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Sustainable diets to support the growth of shellfish aquaculture industry - MIDSA

An EIT Food funded project (MIDSA) converted aquaculture organic waste streams into sustainable, algal-based microencapsulated feeds for bivalve shellfish.

09 Aug 2023
EIT Food West

What will you learn?

In this case study you will learn about:

  1. The challenges with current aquaculture bivalve shellfish diets and why it’s preventing industry growth
  2. Why microencapsulated algal diets provide an excellent replacement solution
  3. The features and benefits of the new microcapsule diets designed for mussels and oysters arising from an EIT Food supported project

Many shellfish farmers are looking for methods to reduce bivalve production costs and increase production output, while contributing to the continued growth of the bivalve aquaculture industry. We introduce a new nutritionally enhanced microencapsulated bivalve shellfish diet that supports bivalve growth, is cost-effective and is sustainably produced from organic waste streams.

What is microencapsulation?

The challenge – producing bivalve for aquaculture uses live algae as feed which can be expensive and unreliable

Bivalve shellfish such as clams, scallops, oysters, and mussels offer several benefits to human health and provide a high protein content with a rich source of essential fatty acids and micronutrients. Their production also has a lower environmental footprint compared with other land-based animals and many crop plant (1). As a result, many of us are including more shellfish in our diets.

While shellfish production has traditionally taken place in coastal intertidal zones, sustainable shellfish farming is now driving the implementation of offshore aquaculture, which can support a faster growth of farmed fish and shellfish species (2).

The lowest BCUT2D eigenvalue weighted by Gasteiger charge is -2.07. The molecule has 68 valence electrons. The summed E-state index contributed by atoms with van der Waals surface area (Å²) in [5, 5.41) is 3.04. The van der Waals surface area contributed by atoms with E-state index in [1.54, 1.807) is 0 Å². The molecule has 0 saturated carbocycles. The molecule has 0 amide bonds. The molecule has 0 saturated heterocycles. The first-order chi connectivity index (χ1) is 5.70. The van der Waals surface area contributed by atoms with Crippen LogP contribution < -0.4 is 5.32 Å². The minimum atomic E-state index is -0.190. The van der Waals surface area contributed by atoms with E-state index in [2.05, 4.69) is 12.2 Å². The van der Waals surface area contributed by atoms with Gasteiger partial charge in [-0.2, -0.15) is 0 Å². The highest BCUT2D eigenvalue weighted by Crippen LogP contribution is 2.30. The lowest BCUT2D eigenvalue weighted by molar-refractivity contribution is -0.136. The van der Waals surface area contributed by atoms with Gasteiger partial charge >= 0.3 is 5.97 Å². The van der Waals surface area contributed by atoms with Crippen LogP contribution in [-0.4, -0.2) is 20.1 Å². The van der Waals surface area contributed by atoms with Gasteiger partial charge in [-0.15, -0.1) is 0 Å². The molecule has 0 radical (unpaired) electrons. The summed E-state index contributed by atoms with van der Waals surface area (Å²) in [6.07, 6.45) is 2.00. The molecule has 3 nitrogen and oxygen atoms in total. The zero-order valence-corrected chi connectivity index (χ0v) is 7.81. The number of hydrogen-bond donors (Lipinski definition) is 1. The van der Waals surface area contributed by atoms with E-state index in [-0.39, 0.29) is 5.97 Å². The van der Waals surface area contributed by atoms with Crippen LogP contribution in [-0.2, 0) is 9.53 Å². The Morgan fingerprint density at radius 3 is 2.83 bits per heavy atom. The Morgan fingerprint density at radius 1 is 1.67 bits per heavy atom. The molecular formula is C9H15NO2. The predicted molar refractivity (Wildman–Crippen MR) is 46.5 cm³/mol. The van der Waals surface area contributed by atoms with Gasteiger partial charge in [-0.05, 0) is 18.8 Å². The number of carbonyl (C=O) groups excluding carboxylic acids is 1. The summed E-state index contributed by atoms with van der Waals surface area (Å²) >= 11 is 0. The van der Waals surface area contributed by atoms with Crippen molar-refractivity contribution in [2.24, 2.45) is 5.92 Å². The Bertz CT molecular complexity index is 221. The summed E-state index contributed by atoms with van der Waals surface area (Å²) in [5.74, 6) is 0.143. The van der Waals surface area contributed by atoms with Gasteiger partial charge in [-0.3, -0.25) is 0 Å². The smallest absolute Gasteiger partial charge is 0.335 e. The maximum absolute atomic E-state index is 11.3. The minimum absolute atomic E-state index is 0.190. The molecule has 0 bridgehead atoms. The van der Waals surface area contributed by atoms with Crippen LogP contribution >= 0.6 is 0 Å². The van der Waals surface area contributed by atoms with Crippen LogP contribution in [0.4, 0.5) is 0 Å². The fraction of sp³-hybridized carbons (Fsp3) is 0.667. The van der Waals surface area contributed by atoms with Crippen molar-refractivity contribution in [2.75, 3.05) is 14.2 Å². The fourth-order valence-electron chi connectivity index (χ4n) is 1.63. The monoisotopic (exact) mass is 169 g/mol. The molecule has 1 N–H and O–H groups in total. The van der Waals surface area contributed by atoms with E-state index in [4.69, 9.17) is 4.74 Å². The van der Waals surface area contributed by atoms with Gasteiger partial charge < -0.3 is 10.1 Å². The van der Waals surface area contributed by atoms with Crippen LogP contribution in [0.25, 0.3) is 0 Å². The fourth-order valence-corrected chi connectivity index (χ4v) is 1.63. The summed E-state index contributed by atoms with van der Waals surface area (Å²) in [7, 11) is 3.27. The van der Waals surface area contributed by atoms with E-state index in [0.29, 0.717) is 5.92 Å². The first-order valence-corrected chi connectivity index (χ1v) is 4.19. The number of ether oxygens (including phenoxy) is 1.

In fact, the global bivalve industry now accounts for approximately 25% of aquaculture and was worth over USD $29.8 billion in 2020. However, growth in the bivalve industry is lagging behind other areas of aquaculture such that production increased just 2.7% per year over the last decade, compared to 8.4% for finfish aquaculture (3). This slow growth is due to production issues associated with suboptimal feeding procedures, disease control and low-quality product and taste.

Originally, juvenile bivalves, also known as “spat”, were captured from natural areas in the wild to supply hatcheries. However, overexploitation of this process has led to a reliance on a supply of juveniles produced by adult broodstock in hatcheries (4).

In terms of dietary requirements, bivalves need a range of dietary proteins (13-20%), carbohydrates (5-20%) and essential fatty acids for them to grow and survive (5). While some commercial bivalve feeds such as powders or emulsions are available, often they have an inadequate nutrient profile and limitations as a delivery system. Therefore, broodstock produced in most hatcheries are fed live microalgae.

However, production of live microalgae is a highly inefficient regarding the use of land and energy. For example, typical hatcheries require 400 square meters of algal tanks to maintain just 400 broodstock, and they require high-intensity artificial lighting and climate control systems to support algal growth (6,7). Additionally, algal cultures are difficult to maintain, vary in quality, and prone to loss caused by contamination and disease, resulting in disrupted supplies. Also, there is an increased disease risk for the cultured bivalves.

The solution – formulated algal-derived microencapsulated powdered diets provide a sustainable alternative